Chile Desert to Prepare Robot for Life on Mars

John Roach
for National Geographic News
April 25, 2003

Scientists on the prowl for life on Mars have trained their sights on the parched Atacama Desert of northern Chile. Scientists believe that if their high-tech robotics succeed in their quest to find life in the Earth's most inhospitable deserts, they may also be able to find life on Mars.

David Wettergreen, a research scientist at Carnegie Mellon University's Robotics Institute in Pittsburgh, Pennsylvania, described the Atacama as "the most arid desert on Earth. It is what scientists call an end member [ecosystem] in that it has the lowest organic content of anywhere on Earth."

In the Atacama desert, intense ultraviolet radiation from the sun and strong soil oxidants combine to quickly break down organic materials. Scientists believe a similar combination found on Mars could also possibly break apart and isolate any life forms that once existed there—or still do.

So Wettergreen and his colleagues are using the Chilean desert as a Mars proving ground to develop and test a robot equipped with a suite of sensing and imaging technologies designed to take pictures of life on the red planet. The technologies would ultimately be transferred to surface rovers carried on future Mars-bound space missions.

The project is funded by U.S. $3 million in grants from a NASA program dedicated to astrobiology, or space-based life, exploration. The first of three field expeditions departed for the Chilean desert earlier this month. Over the next three years, the researchers hope to improve on the technologies designed for Mars exploration.

Today's robots are able to determine what the environment is like by taking pictures, among other means. "Tomorrow we need to have rovers that are more capable," said Nathalie Cabrol, a planetary scientist at the NASA Ames Research Center in Moffett Field, California, who is leading the team for the science investigation of the Atacama.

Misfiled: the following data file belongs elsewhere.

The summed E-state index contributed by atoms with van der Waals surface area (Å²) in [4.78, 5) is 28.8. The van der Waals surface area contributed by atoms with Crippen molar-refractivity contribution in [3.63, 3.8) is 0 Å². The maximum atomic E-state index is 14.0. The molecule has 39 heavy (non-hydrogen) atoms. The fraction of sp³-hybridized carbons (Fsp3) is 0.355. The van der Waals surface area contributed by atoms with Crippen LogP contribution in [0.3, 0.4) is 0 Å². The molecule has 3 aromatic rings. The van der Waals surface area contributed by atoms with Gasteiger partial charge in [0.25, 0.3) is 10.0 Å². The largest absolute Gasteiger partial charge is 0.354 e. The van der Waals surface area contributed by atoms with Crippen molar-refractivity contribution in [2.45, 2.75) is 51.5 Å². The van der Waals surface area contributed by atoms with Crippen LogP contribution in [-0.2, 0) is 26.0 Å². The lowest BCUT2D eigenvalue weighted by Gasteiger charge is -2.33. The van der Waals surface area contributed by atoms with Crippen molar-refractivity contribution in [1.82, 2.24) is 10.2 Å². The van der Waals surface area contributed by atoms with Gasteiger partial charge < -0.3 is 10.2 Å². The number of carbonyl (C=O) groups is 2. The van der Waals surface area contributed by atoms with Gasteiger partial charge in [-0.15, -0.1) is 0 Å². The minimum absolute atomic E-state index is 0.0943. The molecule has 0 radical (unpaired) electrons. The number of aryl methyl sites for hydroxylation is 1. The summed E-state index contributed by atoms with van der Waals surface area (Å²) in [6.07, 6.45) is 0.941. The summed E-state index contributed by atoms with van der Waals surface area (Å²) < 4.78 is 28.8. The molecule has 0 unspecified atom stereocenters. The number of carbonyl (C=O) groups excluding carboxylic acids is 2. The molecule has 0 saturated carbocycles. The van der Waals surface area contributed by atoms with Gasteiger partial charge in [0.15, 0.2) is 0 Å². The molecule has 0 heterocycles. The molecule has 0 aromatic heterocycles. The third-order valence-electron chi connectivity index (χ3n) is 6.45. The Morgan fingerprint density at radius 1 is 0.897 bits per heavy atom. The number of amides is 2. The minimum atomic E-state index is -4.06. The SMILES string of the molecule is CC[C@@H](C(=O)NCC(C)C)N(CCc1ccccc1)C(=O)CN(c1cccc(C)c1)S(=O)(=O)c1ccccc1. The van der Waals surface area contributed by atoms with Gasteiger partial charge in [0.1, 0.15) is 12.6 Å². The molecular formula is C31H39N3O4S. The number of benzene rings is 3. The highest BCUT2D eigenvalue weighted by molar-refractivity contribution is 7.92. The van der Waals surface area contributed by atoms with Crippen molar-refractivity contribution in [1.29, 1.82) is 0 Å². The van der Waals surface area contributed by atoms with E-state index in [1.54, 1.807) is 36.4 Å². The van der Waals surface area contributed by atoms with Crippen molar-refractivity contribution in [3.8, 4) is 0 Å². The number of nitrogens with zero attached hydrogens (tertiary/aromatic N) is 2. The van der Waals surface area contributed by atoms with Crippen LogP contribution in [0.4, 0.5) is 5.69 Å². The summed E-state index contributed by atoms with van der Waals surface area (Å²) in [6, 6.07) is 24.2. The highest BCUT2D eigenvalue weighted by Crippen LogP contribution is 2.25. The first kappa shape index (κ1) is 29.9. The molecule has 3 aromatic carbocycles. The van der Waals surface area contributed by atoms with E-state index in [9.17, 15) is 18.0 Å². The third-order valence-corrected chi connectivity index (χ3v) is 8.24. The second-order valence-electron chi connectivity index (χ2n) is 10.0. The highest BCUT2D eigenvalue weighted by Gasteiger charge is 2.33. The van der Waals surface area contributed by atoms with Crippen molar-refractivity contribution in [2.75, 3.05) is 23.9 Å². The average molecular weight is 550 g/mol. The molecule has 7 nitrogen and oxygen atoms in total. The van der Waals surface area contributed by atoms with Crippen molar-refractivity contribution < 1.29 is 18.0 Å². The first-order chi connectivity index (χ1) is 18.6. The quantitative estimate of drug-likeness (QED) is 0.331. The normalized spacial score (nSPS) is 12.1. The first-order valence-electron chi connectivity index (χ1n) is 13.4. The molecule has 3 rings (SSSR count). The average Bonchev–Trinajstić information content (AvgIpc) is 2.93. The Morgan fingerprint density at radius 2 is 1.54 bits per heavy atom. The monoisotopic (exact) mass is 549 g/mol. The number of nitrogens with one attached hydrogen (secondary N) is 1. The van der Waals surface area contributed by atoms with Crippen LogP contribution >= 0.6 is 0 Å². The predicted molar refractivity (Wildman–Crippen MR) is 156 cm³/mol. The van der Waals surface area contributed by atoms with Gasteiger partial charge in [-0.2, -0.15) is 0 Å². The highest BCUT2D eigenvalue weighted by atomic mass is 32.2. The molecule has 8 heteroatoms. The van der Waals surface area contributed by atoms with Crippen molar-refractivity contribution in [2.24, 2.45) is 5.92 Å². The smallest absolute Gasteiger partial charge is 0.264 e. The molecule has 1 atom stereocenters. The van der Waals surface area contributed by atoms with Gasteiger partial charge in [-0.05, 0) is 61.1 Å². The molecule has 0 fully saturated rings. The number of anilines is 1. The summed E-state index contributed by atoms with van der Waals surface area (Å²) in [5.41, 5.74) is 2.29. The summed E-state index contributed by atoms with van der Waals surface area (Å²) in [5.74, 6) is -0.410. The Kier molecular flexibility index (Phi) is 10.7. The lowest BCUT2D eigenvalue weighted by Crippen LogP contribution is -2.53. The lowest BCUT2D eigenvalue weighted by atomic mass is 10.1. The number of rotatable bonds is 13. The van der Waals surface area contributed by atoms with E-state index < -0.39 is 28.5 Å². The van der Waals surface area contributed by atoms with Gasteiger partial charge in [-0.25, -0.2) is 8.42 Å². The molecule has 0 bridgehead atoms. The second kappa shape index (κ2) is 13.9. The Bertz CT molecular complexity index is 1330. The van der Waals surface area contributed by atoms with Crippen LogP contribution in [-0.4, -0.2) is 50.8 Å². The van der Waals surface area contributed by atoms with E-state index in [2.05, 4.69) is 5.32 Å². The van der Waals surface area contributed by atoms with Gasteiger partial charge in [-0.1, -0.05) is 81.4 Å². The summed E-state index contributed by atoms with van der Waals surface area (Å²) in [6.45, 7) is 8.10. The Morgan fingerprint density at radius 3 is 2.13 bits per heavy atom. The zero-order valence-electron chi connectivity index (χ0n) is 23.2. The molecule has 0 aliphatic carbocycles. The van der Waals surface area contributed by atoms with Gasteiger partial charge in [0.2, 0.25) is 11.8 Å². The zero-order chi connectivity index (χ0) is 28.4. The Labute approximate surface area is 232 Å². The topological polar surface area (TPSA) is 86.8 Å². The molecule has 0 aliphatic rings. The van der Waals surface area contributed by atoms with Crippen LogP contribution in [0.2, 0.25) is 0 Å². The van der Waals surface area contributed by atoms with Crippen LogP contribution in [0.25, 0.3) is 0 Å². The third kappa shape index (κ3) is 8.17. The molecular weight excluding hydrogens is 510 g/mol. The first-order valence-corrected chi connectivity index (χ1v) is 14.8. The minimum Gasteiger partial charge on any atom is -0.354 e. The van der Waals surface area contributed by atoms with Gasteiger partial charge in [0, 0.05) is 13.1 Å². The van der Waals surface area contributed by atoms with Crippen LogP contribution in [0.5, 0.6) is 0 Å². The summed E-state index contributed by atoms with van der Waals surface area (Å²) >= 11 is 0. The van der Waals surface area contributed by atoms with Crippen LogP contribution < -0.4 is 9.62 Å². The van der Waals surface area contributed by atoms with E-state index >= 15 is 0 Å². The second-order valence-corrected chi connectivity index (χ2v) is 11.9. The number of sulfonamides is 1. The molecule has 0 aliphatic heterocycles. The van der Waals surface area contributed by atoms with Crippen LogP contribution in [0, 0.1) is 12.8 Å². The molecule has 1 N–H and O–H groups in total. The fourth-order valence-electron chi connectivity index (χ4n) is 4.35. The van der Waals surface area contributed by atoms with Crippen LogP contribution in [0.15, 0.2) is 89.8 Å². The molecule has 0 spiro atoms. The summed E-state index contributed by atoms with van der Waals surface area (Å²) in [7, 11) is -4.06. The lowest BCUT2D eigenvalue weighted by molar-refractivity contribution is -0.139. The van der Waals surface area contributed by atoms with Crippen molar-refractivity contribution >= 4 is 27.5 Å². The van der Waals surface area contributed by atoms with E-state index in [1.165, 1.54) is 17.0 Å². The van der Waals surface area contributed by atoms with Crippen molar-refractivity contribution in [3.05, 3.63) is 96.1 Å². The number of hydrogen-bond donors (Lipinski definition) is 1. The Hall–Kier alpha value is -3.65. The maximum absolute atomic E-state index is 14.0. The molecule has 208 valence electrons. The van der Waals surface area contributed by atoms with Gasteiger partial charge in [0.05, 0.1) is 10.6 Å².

Hyperion and Analogs

The next generation rovers will use technologies developed for Hyperion, a 6.5 foot (2 meter) wide and 6.5 foot (2 meter) long robot with a 38 foot (3.5 meter) square solar panel for a roof. Named for the Greek word meaning "he who follows the sun," Hyperion is an autonomous robot. It is programmed to operate independently and can determine when to point its solar panel towards the sun.

Hyperion was originally tested on Devon Island in the Canadian Arctic in 2001. During that trial, the robot successfully kept its solar panel pointed towards the sun as it traveled for 24 hours along a 3.8-mile (6.1-kilometer) circuit over hilly, rocky terrain. The vehicle returned to its starting point with a set of fully-charged batteries.

Scientists consider the cold, barren, and rocky terrain of Devon Island to be analogous to the terrain on Mars. The island is regularly invaded by researchers with the Mars Society, an Indian Hills, Colorado-based organization dedicated to exploring and ultimately settling Mars.

No single landscape on Earth can ever replicate the Martian planet, Cabrol said. That helps explain why scientists researching Mars exploration frequent places as diverse as the Canadian Arctic and Chilean desert. "We are going to different places depending on what questions we want addressed, so we are addressing very specific questions."

On Devon Island, researchers tested Hyperion's ability to navigate terrain similar to that found on Mars. In the Atacama, researchers will focus on measurements and experiments with the robot's hardware and software components, including its ability to see and test objects of interest for signs of life.

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